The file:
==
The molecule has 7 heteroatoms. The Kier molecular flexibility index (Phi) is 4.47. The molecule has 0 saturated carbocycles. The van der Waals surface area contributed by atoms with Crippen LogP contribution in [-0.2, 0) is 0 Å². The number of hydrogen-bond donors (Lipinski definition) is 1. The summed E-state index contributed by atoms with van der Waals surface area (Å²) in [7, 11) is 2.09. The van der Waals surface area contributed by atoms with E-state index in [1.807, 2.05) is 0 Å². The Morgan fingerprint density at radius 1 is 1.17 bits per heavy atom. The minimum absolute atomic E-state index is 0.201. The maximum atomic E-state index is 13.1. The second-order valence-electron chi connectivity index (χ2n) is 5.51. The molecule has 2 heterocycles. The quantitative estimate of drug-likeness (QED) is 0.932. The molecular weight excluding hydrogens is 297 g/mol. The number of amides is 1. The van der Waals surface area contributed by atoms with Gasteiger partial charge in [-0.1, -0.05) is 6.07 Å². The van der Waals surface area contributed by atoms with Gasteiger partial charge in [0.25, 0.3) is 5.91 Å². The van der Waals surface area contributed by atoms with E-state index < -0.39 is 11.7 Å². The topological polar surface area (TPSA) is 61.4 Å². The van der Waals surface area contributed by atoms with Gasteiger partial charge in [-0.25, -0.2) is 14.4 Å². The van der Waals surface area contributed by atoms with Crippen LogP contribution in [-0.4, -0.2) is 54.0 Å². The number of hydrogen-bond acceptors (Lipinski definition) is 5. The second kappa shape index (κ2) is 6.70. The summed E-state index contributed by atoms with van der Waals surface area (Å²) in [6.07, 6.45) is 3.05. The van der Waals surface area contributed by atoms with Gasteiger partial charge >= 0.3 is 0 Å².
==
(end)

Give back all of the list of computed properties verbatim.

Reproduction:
The molecule has 7 heteroatoms. The Kier molecular flexibility index (Phi) is 4.47. The molecule has 0 saturated carbocycles. The van der Waals surface area contributed by atoms with Crippen LogP contribution in [-0.2, 0) is 0 Å². The number of hydrogen-bond donors (Lipinski definition) is 1. The summed E-state index contributed by atoms with van der Waals surface area (Å²) in [7, 11) is 2.09. The van der Waals surface area contributed by atoms with E-state index in [1.807, 2.05) is 0 Å². The Morgan fingerprint density at radius 1 is 1.17 bits per heavy atom. The minimum absolute atomic E-state index is 0.201. The maximum atomic E-state index is 13.1. The second-order valence-electron chi connectivity index (χ2n) is 5.51. The molecule has 2 heterocycles. The quantitative estimate of drug-likeness (QED) is 0.932. The molecular weight excluding hydrogens is 297 g/mol. The number of amides is 1. The van der Waals surface area contributed by atoms with Gasteiger partial charge in [-0.1, -0.05) is 6.07 Å². The van der Waals surface area contributed by atoms with Gasteiger partial charge in [0.25, 0.3) is 5.91 Å². The van der Waals surface area contributed by atoms with E-state index < -0.39 is 11.7 Å². The topological polar surface area (TPSA) is 61.4 Å². The van der Waals surface area contributed by atoms with Gasteiger partial charge in [-0.25, -0.2) is 14.4 Å². The van der Waals surface area contributed by atoms with Crippen LogP contribution in [-0.4, -0.2) is 54.0 Å². The number of hydrogen-bond acceptors (Lipinski definition) is 5. The second kappa shape index (κ2) is 6.70. The summed E-state index contributed by atoms with van der Waals surface area (Å²) in [6.07, 6.45) is 3.05. The van der Waals surface area contributed by atoms with Gasteiger partial charge >= 0.3 is 0 Å².